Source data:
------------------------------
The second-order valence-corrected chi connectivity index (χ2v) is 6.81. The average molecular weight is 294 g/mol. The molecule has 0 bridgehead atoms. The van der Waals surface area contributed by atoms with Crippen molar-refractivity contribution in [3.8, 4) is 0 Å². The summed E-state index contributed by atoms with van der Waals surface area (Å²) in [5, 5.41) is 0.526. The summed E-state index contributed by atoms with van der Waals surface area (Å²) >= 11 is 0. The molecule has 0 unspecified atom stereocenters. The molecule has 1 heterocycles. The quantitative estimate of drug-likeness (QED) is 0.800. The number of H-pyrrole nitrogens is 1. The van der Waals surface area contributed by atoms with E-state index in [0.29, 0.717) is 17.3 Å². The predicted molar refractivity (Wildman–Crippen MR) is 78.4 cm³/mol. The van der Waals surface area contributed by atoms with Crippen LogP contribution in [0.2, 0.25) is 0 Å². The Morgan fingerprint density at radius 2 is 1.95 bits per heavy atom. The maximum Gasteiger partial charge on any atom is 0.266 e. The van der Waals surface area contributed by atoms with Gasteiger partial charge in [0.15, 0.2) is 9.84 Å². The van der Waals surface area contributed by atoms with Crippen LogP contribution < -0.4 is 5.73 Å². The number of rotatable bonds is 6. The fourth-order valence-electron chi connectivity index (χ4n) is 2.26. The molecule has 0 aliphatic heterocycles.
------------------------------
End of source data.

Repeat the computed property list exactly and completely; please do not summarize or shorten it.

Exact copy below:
The second-order valence-corrected chi connectivity index (χ2v) is 6.81. The average molecular weight is 294 g/mol. The molecule has 0 bridgehead atoms. The van der Waals surface area contributed by atoms with Crippen molar-refractivity contribution in [3.8, 4) is 0 Å². The summed E-state index contributed by atoms with van der Waals surface area (Å²) in [5, 5.41) is 0.526. The summed E-state index contributed by atoms with van der Waals surface area (Å²) >= 11 is 0. The molecule has 0 unspecified atom stereocenters. The molecule has 1 heterocycles. The quantitative estimate of drug-likeness (QED) is 0.800. The number of H-pyrrole nitrogens is 1. The van der Waals surface area contributed by atoms with E-state index in [0.29, 0.717) is 17.3 Å². The predicted molar refractivity (Wildman–Crippen MR) is 78.4 cm³/mol. The van der Waals surface area contributed by atoms with Crippen LogP contribution in [0.2, 0.25) is 0 Å². The Morgan fingerprint density at radius 2 is 1.95 bits per heavy atom. The maximum Gasteiger partial charge on any atom is 0.266 e. The van der Waals surface area contributed by atoms with Gasteiger partial charge in [0.15, 0.2) is 9.84 Å². The van der Waals surface area contributed by atoms with Crippen LogP contribution < -0.4 is 5.73 Å². The number of rotatable bonds is 6. The fourth-order valence-electron chi connectivity index (χ4n) is 2.26. The molecule has 0 aliphatic heterocycles.